- Tram Ho
Pete Souza is a former White House photographer under President Barrack Obama, who is behind the lens of many photos showing viewers the daily life and work of the country’s first black president. America.
One of his most famous photographs captures the scene at the Situation Room the day the US attacked the Pakistani base to take out Osama Bin Laden. With just a single frame, we can see the tension of the president and his colleagues in these historic moments.
A lot of people have been asking the question: what did this photographer use to photograph in the White House? Mr. Souza had a full answer through an 11-minute video shared on his personal Instagram page. Before listing his devices, he also shared:
“Photography is essentially just tools, just like screwdriver. It doesn’t matter which camera or lens you use, it is important how you use them.”
During the White House operation, this photographer used 2 Canon 5D cameras simultaneously (with the latest version is 5D Mark IV) and 3 non-zoom lenses (Prime) of 35mm f / 1.4L, 50mm f / 1.2L and 135mm f / 2.0L along with a small flash for backlit photography.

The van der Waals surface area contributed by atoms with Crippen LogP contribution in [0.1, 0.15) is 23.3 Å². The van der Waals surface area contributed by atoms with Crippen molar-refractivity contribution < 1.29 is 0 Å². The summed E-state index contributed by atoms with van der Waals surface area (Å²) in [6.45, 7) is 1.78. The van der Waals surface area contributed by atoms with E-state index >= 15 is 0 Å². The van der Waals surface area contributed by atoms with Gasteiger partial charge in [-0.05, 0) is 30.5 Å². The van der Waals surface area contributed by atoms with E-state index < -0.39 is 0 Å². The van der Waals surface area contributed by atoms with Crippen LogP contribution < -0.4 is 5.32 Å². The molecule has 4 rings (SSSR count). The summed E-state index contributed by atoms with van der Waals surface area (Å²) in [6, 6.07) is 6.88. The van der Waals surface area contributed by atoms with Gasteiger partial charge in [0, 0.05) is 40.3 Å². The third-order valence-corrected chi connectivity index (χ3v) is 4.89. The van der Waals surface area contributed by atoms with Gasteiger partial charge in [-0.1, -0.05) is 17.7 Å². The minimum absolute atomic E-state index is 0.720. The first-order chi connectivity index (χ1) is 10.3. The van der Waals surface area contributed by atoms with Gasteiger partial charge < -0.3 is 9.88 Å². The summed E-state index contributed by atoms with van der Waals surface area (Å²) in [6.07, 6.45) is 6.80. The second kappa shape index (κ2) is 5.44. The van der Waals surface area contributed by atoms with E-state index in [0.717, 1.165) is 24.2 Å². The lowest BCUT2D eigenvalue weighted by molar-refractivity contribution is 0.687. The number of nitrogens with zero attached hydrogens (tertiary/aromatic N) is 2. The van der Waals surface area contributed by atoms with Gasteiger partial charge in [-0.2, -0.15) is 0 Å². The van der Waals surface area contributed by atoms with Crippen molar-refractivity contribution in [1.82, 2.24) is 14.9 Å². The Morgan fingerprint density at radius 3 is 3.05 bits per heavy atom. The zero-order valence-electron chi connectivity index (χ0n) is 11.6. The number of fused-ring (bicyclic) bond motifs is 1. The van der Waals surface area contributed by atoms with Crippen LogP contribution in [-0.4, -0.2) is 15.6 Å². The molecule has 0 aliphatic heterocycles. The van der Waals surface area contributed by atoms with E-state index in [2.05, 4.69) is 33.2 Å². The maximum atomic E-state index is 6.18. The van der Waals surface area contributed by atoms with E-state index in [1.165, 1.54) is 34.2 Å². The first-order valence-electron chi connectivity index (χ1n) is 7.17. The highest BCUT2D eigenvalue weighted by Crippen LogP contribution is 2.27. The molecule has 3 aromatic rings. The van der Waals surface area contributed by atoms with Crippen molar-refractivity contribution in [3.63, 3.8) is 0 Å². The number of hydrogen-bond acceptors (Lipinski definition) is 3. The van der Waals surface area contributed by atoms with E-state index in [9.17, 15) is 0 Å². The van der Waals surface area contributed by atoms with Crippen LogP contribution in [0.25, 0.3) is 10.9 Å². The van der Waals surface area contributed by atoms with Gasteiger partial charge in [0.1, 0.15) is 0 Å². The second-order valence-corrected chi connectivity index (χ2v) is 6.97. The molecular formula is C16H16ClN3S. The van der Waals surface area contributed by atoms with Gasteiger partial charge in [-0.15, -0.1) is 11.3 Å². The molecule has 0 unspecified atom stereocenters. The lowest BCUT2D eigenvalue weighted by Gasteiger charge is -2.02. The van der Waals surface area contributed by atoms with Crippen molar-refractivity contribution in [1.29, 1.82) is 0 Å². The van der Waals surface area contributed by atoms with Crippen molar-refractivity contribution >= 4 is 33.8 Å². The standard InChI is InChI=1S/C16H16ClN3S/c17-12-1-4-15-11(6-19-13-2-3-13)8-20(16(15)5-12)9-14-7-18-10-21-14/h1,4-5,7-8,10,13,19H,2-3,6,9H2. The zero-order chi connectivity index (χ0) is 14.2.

In cases where outdoor photography is needed, he will switch over to a zoom lens with a 24 – 70 f / 2.8L and 70 – 200 f / 2.8L. Although there are many different lenses, he shared that the most used lens is 35mm f / 1.4L because this is an easy-to-use focal length, with a large aperture that helps shoot in low light.
After leaving the White House, he also bought a Fujifilm X-Pro 2 camera with a 23mm f / 1.4 lens, giving the same angle of view as the 35mm lens on a full-frame camera. He uses this camera in situations where absolute silence is needed, as this is a mirrorless camera and can be shot with an electronic shutter.
Mr. Pete Souza’s sharing on equipment and photography experience on Instagram
Before the end of the video, Mr. Pete Souza also reminded everyone to take care of their health, wash their hands regularly and implement social isolation so that they can continue to create photography in the future!
Source : Genk